Schools and universities with storied hallways were not built to meet the power demands of today’s tech-dependent world. When it comes to the management of these buildings, many obstacles prevent seamless operations: architectural or design limitations, costly maintenance, and the complex needs of the modern academic landscape. These obstacles cannot simply be resolved by longer-lasting batteries or the installation of more electrical outlets.
Over-the-air (OTA) power is the emerging technology that may provide the solution. Utilizing OTA power would allow every device within the facility—such as a student or staff’s cell phone, an HVAC sensor, or a smoke alarm—to receive power simultaneously and continuously without the need to install electrical conduits. Just as Wi-Fi revolutionized Internet access, so will OTA power revolutionize energy access.
What is OTA Power?
OTA technology transmits power from “point A” to “point B” without any wires or physical induction pads in between. Imagine being able to charge your cell phone in your purse or pocket from a power source in the ceiling, as you walk around the room. The device receiving power is not connected to any electrical outlet, nor is the user required to leave it on a charging pad. OTA power utilizes a transmitter that sends power through the air, traveling by way of radio waves, to a receiver that is installed within the device. The transmission can power any OTA-compatible electronic device within a specific radius. The concept is similar to how a Wi-Fi router provides Internet access to cell phones and laptops. With OTA power, any device that can connect to the transmitter will be able to be powered or charged wirelessly.
Challenges Facilities Face with Power
Modern power distribution and electrification create considerable challenges when access requirements need to be balanced with architectural design elements and limitations. For existing structures, buildings are either limited by the electrical access points already incorporated or require costly modifications to the entire system. Rooms need to be carefully laid out and wired around where the equipment is going to be placed and used. Because of this, spaces such as libraries and computer and science labs are especially difficult to power.
The complexity associated with rewiring means that entire sections or buildings need to shut down while this work is being done, which negatively impacts students and faculty alike. When one building closes, the traffic of the remaining buildings increases, creating a higher power demand on limited access points. Even after an upgrade of a building’s electrical system is implemented, it may not be a long-term solution.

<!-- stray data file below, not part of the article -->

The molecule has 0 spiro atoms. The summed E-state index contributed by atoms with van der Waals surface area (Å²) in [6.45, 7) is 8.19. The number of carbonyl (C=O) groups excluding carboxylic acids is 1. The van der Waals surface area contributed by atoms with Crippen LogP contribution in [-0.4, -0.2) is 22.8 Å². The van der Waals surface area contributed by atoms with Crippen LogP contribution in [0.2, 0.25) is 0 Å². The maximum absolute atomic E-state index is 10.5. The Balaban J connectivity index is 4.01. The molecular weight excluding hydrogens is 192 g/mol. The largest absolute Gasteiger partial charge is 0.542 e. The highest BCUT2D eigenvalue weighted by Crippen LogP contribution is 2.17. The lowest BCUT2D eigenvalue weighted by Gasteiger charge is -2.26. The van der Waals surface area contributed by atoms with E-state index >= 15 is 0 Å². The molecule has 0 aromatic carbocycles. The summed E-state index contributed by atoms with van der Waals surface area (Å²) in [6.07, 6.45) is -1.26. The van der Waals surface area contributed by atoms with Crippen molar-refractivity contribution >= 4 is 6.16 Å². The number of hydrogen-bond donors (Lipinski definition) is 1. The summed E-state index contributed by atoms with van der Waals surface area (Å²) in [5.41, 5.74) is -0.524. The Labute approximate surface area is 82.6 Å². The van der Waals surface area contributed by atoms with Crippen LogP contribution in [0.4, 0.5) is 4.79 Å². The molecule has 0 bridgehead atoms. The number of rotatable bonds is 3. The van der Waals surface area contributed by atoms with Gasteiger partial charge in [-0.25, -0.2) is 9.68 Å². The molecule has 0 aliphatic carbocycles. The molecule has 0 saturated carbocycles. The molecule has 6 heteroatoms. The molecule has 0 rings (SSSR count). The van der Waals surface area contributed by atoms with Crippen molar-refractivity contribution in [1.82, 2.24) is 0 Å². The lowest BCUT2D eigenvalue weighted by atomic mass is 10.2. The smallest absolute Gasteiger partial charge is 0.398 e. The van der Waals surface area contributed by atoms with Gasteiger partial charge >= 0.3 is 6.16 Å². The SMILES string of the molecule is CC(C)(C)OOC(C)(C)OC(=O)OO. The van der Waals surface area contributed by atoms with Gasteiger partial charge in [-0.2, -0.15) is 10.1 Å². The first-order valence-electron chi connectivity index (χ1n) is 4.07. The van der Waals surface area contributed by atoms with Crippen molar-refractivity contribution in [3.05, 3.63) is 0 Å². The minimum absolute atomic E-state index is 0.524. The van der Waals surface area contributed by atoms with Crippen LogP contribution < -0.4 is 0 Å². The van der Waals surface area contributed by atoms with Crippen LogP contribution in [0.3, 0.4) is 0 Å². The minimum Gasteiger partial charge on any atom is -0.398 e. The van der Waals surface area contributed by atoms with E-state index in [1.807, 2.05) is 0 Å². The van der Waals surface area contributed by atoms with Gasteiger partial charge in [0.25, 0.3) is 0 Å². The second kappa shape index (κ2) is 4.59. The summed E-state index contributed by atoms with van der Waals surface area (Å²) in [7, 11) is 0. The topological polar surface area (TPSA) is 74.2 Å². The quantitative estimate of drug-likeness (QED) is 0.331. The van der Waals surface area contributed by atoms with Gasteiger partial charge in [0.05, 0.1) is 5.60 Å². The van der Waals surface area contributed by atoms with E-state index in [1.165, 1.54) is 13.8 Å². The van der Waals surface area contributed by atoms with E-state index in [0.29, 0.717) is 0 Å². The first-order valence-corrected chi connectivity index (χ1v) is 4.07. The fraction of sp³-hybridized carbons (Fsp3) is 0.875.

As personal and organizational energy demands increase—along with the student body—those upgrades to the entire facility have a limited shelf life before the entire process has to be repeated. Future-looking technologies such as OTA power can help overcome some of these challenges by creating nearly universal access to power that does not require a physical overhaul of a building or the entire campus.
How OTA Power Will Benefit Educational Facility Management
The potential effects of OTA power within educational facilities is significant. Since OTA transmitters do not require any change to a building’s preexisting electrical infrastructure, educational institutions will be able to bypass expensive and time-consuming construction projects with a more effective plug-and-play solution. This approach will instantly impact how spaces within a facility can be used and how, for example, smart building sensors can be deployed. Rather than being limited in design by proximity to an outlet, classrooms, libraries, and labs can be designed around the most effective intended use of the space.
Overall, there will also be fewer wires, creating fewer instances of electrical or aesthetic issues. With OTA power access points everywhere, buildings will become future-proof, regardless of their age. As educational equipment continues to advance, there will be no need to constantly shift the way these devices are powered or where they are positioned. The access to power will always be there in the air. Similarly, as class and faculty sizes grow, the extra burden of where to plug in a laptop or charge a phone will become almost nonexistent. Every student, faculty, and staff member will have access to the power they need without putting an increased burden on facility operators.
Internet of Things (IoT) sensors are increasingly becoming commonplace in educational facilities as a means to improve energy efficiency and safety. But currently, the places where such sensors can be installed are limited by access to power and cost of wiring or the need for frequent battery replacement. OTA power will eliminate these limitations. Facility managers may install sensors almost anywhere, with no concern about wire harness installation or frequent battery maintenance, ultimately saving on total cost of ownership and reducing energy consumption. For example, security cameras and smoke alarms will have the ability to charge with OTA power. Buildings will also be capable of quickly accommodating new technologies, such as AI-enabled motion detectors, sound detectors, and heat detectors.
OTA power can help facilitate the transition of older buildings to meet the demands of our modern society of gadgets and gizmos. It will help save money and time on facility upgrades. It will eliminate the need for major renovations to accommodate energy demands. This emerging technology will quickly modernize outdated educational facilities to become compatible with the technological advancements that students, faculty, and facility operations of the future will require.
Behrooz Abiri is cofounder and CTO of GuRu Wireless, Inc., located in Pasadena, CA. He can be reached at email@example.com. This is his first article for Facilities Manager.